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One of the live oaks that bless my home

Saturday, April 9, 2011

Two Realities

Yesterday I was in Dallas.  I participated in a panel discussion: "What Cost Gas Drilling?" at the 48th Annual Conference of the Society of American Business Editors and Writers (SABEW) that took place in the beautiful Collins Executive Center at SMU.

The participants of my panel included Mr. Calvin Tillman, the Mayor of Dish, Texas; David Pool, Senior VP and General Counsel of Range Resources; Elizabeth Souder, a Staff Writer for the Dallas Morning News; and Andrea Gabor, a Professor of Business Journalism at the Baruch College - the panel leader.

Mr Tillman's deep anguish and fear for his children made the largest impression on me.  Mr. Tillman was demonized by the industry sources as an unreasonable person, who made crazy demands on the well-meaning companies producing natural gas in his community.  Mr. Tillman says that he is quitting the mayor's job, and is moving away from Dish to protect his children from what he fears are real health threats.

It was really heart-wrenching for me to see his anguish and be unable to help him.  But what would I tell him?  That I am a scientist and engineer, who knows all these highly specialized things no one understands?  That I would not fear as strongly for the health of my children, because I know better?  But do I?  I was never in Dish, and I never did any of the air-quality measurements myself, nor did I verify their correctness.

How would I communicate my highly structured and logical approach that is based on decades of training in science?   Physics, physical chemistry, organic chemistry, thermodynamics, phase equilibria, etc., are a bunch of empty words to most people, who have no way of relating to science and discerning what is true and what is not.  Who is lying, and who is not?  How big is the health risk of hydrocarbon vapors?  What does it depend on?  What happens to shallow aquifers with drinking water when they drill for gas?  If the water is cloudy and smells funny, is it a result of drilling in the neighborhood, or something else?

How does anyone know that I am not lying?  By watching my demeanor and body language, or by understanding my arguments?  Will anyone trust someone like me, who works with the industry and might know the truth, as opposed to someone else who has no experience, might be talking nonsense, but is not lying for sure?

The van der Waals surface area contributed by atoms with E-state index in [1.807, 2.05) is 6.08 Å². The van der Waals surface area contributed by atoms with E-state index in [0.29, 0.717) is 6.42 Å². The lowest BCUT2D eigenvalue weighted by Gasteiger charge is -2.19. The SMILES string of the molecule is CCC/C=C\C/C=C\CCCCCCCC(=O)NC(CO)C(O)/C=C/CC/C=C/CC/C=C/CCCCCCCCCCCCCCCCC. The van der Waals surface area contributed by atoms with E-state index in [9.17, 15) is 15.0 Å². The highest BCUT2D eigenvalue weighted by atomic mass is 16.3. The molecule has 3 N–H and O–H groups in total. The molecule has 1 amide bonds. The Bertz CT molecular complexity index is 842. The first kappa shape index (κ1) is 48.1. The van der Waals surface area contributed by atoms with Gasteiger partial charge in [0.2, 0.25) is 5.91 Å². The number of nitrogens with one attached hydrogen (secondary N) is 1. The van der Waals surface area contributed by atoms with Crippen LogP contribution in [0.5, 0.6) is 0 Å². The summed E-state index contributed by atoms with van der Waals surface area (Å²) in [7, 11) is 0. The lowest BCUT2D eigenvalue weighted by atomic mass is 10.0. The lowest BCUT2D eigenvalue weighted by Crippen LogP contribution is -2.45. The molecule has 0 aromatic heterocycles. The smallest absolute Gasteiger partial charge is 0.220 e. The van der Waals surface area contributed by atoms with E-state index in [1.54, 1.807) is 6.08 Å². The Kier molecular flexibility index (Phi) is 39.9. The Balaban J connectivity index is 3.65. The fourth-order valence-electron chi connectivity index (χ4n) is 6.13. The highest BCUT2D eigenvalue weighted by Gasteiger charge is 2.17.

On the way back, I reread most of a short book written by the famous British physicist, C. P. Snow, entitled: "The Two Cultures."  C. P. Snow talks there about the scientific and literary cultures, and how the two shall never meet, because of the irreconcilable cognitive and attitude differences.  Here is an appropriate quote that illustrates my anguish as well as any:
...It is obvious that between the two, as one moves from the physicists to the literary intellectual society, there are all kinds of tones of feeling on the way. But I do believe the pole of total incomprehension of science radiates its influence on the rest.  That total incomprehension gives, much more pervasively than we realize, living in it, an unscientific flavor to the whole "traditional" culture, and that unscientific flavor is often, much more than we admit, on the point of turning anti-scientific. The feelings of one pole become the anti-feelings of the other. If the scientists have the future in their bones, then the traditional culture responds by wishing that the future did not exist.  It is the traditional culture, to the extent remarkably undiminished by the emergence of the scientific one, which manages the western world. (Page 17)

Am I then surprised that some of the Regents of the UT System, and their experts, are anti-science?  Anti-research?  Anti-anything they do not understand, perceive as useless to their lives, and expensive to the society at large?  No, I am not.  We need to do a much better job explaining what it is that we do for others.  The usual "trust us" will not suffice. Perhaps the two cultures should meet, if only occasionally, fifty years after C. P. Snow's famous little book.